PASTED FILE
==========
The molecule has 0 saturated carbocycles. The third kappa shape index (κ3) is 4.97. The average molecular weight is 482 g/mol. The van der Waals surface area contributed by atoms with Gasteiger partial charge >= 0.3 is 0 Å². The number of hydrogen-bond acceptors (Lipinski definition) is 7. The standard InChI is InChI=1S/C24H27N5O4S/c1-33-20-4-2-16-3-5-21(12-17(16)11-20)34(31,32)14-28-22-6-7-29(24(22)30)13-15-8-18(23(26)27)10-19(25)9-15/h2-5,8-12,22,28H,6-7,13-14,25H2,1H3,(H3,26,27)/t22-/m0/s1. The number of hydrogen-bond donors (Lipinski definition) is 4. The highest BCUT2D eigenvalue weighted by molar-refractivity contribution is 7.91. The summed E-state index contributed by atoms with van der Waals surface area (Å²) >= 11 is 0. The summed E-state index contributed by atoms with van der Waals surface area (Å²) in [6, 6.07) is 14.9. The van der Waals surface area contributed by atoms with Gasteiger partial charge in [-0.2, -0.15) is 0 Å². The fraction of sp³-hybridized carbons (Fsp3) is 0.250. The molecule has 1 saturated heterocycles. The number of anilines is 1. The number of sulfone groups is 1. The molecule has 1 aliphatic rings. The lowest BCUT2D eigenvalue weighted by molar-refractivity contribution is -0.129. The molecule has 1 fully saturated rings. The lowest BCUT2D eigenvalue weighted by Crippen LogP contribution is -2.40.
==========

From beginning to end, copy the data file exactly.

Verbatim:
The molecule has 0 saturated carbocycles. The third kappa shape index (κ3) is 4.97. The average molecular weight is 482 g/mol. The van der Waals surface area contributed by atoms with Gasteiger partial charge >= 0.3 is 0 Å². The number of hydrogen-bond acceptors (Lipinski definition) is 7. The standard InChI is InChI=1S/C24H27N5O4S/c1-33-20-4-2-16-3-5-21(12-17(16)11-20)34(31,32)14-28-22-6-7-29(24(22)30)13-15-8-18(23(26)27)10-19(25)9-15/h2-5,8-12,22,28H,6-7,13-14,25H2,1H3,(H3,26,27)/t22-/m0/s1. The number of hydrogen-bond donors (Lipinski definition) is 4. The highest BCUT2D eigenvalue weighted by molar-refractivity contribution is 7.91. The summed E-state index contributed by atoms with van der Waals surface area (Å²) >= 11 is 0. The summed E-state index contributed by atoms with van der Waals surface area (Å²) in [6, 6.07) is 14.9. The van der Waals surface area contributed by atoms with Gasteiger partial charge in [-0.2, -0.15) is 0 Å². The fraction of sp³-hybridized carbons (Fsp3) is 0.250. The molecule has 1 saturated heterocycles. The number of anilines is 1. The number of sulfone groups is 1. The molecule has 1 aliphatic rings. The lowest BCUT2D eigenvalue weighted by molar-refractivity contribution is -0.129. The molecule has 1 fully saturated rings. The lowest BCUT2D eigenvalue weighted by Crippen LogP contribution is -2.40.